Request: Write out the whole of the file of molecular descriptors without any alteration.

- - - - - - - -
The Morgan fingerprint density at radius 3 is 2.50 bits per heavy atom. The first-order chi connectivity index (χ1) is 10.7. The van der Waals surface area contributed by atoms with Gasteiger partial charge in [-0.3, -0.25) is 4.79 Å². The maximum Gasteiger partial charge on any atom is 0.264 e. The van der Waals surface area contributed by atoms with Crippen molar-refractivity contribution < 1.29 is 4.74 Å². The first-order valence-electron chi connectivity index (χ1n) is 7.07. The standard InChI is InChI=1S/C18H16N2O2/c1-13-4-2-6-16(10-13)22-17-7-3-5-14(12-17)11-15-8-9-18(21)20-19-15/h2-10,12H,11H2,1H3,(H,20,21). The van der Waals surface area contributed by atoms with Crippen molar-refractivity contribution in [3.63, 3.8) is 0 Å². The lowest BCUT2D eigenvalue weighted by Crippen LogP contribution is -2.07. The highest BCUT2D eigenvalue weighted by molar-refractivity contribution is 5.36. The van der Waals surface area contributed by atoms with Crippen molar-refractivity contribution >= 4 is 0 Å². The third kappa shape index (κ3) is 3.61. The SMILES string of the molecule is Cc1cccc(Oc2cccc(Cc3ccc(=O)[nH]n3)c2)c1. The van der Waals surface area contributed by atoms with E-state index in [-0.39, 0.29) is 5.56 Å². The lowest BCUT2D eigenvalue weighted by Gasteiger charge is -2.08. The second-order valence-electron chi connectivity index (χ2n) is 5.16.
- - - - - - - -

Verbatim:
The Morgan fingerprint density at radius 3 is 2.50 bits per heavy atom. The first-order chi connectivity index (χ1) is 10.7. The van der Waals surface area contributed by atoms with Gasteiger partial charge in [-0.3, -0.25) is 4.79 Å². The maximum Gasteiger partial charge on any atom is 0.264 e. The van der Waals surface area contributed by atoms with Crippen molar-refractivity contribution < 1.29 is 4.74 Å². The first-order valence-electron chi connectivity index (χ1n) is 7.07. The standard InChI is InChI=1S/C18H16N2O2/c1-13-4-2-6-16(10-13)22-17-7-3-5-14(12-17)11-15-8-9-18(21)20-19-15/h2-10,12H,11H2,1H3,(H,20,21). The van der Waals surface area contributed by atoms with Crippen molar-refractivity contribution in [3.63, 3.8) is 0 Å². The lowest BCUT2D eigenvalue weighted by Crippen LogP contribution is -2.07. The highest BCUT2D eigenvalue weighted by molar-refractivity contribution is 5.36. The van der Waals surface area contributed by atoms with Crippen molar-refractivity contribution >= 4 is 0 Å². The third kappa shape index (κ3) is 3.61. The SMILES string of the molecule is Cc1cccc(Oc2cccc(Cc3ccc(=O)[nH]n3)c2)c1. The van der Waals surface area contributed by atoms with E-state index in [-0.39, 0.29) is 5.56 Å². The lowest BCUT2D eigenvalue weighted by Gasteiger charge is -2.08. The second-order valence-electron chi connectivity index (χ2n) is 5.16.